All those who think that all that was left off of the Japanese fighting spirit had been turned into humility and politeness, are very wrong. Japan, all politeness put aside has always been one of the nations which were more than keen to fight and it has remained so, even if this desire has been turned around and has become an active fandom for watching Japanese fighting events. From roughly the beginning of the Nineties, it was Japan who has hosted the largest scale fight events inviting fighters from all around the world. The fighters were all chosen according to their special skills or talent. The majority of them were outstanding in one or more ways. Vale Tudo champions from Brazil, wrestling and pro-wrestling fighters from the US, Muay-Thai fighters from Thailand, the best kickboxers from Europe and of course last but not least the best of Japanese athletes. It was Japan who was the very best in putting up the most spectacular shows and pairing up the best of the best in professional fighting. It was an „Only in Japan” thing for a long while and it is, to date. This is what I would like to share with you, the history of Japanese fighting events the modern Bushido-style entertainment of the Japanese crowd.
Sumo – where it has all started
Japanese people love freakshow fights. Nowhere is this more apparent than in the existence of Sumo, a specific kind of wrestling that involves the clashing of two extremely strong and often fat guys. Sumo is one of the oldest, still living fighting sports in the world. It’s been present as entertainment sports since 794 A.D. Japanese people have always been amazed by huge people. And as such, they have started to create their own huge fighters. Sumo works according to the lines of a very specific ruleset. But the most important part of all Sumo shows is the extra-long introduction, which involves the blessing of the „fighting arena” the blessing of the fighters and the completion of all rituals required. Sumo and its ancient traditions are the staples of all modern Japanese sports events. Sumo is full of rankings and has tons of titles.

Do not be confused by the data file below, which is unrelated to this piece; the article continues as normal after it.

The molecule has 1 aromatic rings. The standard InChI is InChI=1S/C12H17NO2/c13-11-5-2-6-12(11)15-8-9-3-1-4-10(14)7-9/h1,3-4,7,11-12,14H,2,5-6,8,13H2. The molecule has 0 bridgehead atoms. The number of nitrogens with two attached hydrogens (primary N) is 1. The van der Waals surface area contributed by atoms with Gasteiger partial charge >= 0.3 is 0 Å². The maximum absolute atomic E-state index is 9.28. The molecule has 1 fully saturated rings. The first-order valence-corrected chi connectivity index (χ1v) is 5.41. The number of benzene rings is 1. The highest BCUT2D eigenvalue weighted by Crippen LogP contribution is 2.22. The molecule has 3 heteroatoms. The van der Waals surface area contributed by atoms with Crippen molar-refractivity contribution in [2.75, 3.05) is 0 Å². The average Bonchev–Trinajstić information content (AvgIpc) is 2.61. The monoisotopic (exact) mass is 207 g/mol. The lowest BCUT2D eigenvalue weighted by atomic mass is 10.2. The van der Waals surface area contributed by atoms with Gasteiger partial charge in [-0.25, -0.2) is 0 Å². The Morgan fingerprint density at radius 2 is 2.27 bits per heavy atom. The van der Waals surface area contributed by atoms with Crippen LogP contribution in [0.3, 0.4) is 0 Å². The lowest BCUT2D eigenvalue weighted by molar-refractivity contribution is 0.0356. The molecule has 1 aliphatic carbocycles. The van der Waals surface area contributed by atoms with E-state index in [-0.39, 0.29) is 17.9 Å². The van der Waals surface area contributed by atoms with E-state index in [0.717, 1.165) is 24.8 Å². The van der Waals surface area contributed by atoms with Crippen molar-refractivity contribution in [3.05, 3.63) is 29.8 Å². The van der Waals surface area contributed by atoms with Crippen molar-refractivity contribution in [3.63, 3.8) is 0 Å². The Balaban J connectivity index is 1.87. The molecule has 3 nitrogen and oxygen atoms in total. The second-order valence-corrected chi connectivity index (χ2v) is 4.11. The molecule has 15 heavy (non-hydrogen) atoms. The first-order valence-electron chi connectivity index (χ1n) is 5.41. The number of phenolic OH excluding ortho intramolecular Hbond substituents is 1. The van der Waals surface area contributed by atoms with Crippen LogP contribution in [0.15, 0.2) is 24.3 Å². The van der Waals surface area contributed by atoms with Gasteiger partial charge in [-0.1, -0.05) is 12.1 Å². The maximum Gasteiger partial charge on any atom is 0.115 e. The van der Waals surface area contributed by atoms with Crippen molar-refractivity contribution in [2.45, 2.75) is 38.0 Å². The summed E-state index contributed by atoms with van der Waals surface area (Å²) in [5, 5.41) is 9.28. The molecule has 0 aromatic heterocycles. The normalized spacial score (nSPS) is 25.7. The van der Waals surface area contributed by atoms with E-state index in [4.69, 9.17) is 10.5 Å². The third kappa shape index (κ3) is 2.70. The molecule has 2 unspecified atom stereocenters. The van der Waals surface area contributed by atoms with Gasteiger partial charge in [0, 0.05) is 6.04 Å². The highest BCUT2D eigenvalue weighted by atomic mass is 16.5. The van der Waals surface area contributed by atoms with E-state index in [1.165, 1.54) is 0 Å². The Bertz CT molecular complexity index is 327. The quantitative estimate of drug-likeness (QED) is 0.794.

In order to grow so large and so strong, Sumo fighters are traditionally chosen as kids out of those who they saw would grow tall and big. They move in a special district. Sumo fighting is not a mere sport, it’s a lifestyle. Sumos have a special diet with a clear aim to make them as strong, big and durable as possible. However, Sumo is not only about size. Sumo fighters live in special camps and they have to go through rigorous wrestling based training every day. Sumo contains elements of grappling, catch wrestling, and even Judo throws.
The core of Sumo is to move the opponent out of the „ring” that’s a traditional circular fight area covered with sand. Sumo, as all things Japanese if full of codes and symbolism. I could write a whole book if I would want to detail them all. The key element of the show is the intro that includes all the elements written above. The fights or clashes barely last more than a few seconds. Sumo clashes are short and brutal. Sumo fighters train to be able to grab and push their opponents as fast and aggressive as humanly possible, as this is their key task. Even if it’s at the cost of lifting their opponents. Sumo tournaments last several hours and they feature a lots of fighters of differing rankings compete in tournament format.